Opening a Web Shop with E-Commerce Software.
If you have products to sell, then your number one reason for starting a website is likely to be promoting them. Have you considered, though, that you could sell your products directly, online? This is e-commerce – basically like a much better version of mail order, where the descriptions can be any length and your customers can communicate with you as much as they like before they buy. To start up an e-commerce 'web shop', however, you need to take a look at e-commerce software.
The Free and the Expensive.
E-commerce software, more than any other kind of web software, varies massively in price. There are e-commerce solutions out there that cost thousands of dollars, but at the same time there is open source software like osCommerce that you can download for nothing. What's the difference? In my experience, very little.
If you want to make a good profit from your website, then, you should really be looking at the free e-commerce solutions, or alternatively writing your own. It's madness to pay thousands for e-commerce software when you can get software custom-built for your website for a few hundred – or, of course, for free, if you're a programmer yourself.
Integration and Templates.
One of the most important things about an e-commerce shop is that it shouldn't appear separate from the rest of your website: you should make sure to keep its design consistent with your site's overall look and feel. In most e-commerce software, the way to change the design is with templates: you should look into how difficult it will be to turn your site's design into a template, or get a template version of it made for you. In some cases, you might even find it easier to come up with a whole system of your own instead of producing templates, if you have a lot of unique information about your products that you want customers to be able to see.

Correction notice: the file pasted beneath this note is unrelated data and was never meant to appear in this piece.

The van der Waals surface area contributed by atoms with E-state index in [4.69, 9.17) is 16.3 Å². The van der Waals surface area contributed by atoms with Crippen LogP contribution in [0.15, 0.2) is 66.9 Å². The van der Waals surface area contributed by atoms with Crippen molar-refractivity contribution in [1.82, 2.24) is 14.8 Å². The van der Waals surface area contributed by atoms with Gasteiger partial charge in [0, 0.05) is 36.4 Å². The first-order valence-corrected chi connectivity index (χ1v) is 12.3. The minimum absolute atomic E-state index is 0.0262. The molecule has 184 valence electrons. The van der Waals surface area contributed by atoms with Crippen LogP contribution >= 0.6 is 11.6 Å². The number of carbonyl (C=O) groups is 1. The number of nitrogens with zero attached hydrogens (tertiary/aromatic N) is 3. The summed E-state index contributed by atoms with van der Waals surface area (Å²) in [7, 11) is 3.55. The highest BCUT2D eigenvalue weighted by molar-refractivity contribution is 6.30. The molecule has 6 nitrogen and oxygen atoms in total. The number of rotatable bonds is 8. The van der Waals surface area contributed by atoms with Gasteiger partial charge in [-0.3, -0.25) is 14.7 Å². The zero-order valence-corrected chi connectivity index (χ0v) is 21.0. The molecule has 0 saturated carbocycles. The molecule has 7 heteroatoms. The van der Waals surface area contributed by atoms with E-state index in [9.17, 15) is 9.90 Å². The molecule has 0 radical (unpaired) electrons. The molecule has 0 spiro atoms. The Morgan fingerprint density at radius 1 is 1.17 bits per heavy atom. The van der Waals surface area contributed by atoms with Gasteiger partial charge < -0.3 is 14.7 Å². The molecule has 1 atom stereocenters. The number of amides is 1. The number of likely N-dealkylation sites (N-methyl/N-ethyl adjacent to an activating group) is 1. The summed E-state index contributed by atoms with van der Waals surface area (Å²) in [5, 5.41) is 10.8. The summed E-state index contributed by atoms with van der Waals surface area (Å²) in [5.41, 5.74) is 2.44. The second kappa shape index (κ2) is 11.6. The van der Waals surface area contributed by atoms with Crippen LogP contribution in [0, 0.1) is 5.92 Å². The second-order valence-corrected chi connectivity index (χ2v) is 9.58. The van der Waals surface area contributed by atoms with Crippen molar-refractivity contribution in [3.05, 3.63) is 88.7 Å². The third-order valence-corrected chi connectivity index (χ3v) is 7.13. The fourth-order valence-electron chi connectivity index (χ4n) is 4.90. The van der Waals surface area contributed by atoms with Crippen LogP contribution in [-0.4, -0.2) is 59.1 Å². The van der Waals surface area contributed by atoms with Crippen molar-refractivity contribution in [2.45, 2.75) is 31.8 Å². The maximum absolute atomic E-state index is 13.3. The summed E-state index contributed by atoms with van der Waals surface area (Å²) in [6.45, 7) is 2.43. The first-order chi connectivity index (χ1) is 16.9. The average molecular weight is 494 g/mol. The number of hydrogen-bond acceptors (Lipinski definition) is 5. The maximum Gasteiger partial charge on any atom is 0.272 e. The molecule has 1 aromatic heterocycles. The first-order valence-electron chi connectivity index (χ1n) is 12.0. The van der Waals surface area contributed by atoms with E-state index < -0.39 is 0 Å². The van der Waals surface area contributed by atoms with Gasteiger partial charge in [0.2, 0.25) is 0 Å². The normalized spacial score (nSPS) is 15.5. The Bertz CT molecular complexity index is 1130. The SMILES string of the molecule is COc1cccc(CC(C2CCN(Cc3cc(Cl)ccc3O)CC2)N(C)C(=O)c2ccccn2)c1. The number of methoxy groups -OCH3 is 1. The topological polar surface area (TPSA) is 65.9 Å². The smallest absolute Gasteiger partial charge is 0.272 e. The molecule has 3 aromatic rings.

The idea of going to all that trouble and setting up e-commerce on their site only to make a grand total of zero sales is what puts a lot of people off. In this case, you might appreciate hosted solutions such as Yahoo Stores (smallbusiness.yahoo.com) that offer you a ready-made e-commerce store to drop your products into and link to from your website. The monthly fees and setup fees can be a little high, but it at least gives you an opportunity to dip your toe in the water without getting too burned if it all goes wrong. If you really want to try things on the cheap, take a look at eBay Stores (stores.ebay.com), which lets you list products for roughly the same price as listing them in eBay's auctions section.
Things to Do and Avoid.
When you're opening an e-commerce store, there are some things that you should always remember to do, and some things that you really shouldn't do. Here's a little advice.
Describe products well. You're not limited by space here: put in every detail that you can think of about every product you sell. If you don't take the time to put in all the information you can get your hands on, don't be surprised when nothing sells.
Make searches work. Any e-commerce site needs to be easily searchable – at an absolute minimum, someone should be able to type in the name of any product and have the product's page appear. You should never, ever say 'no results found': display a selection of your most popular items instead, with a message saying "we couldn't find that item... maybe you were looking for one of these?"
Sort results by most popular first (that is, best selling first). Whatever you do, don't sort by price unless the customer asks for it: sorting by lowest price first makes your customers look at the cheapest items before the rest, while highest price first make you look like you're trying to fleece them.
Have pictures. It's commercial suicide not to attach a picture to every single item description, and preferably more than one. Make them small, but make sure users can click them to display a bigger version, if they want to – this saves on both screen space and bandwidth.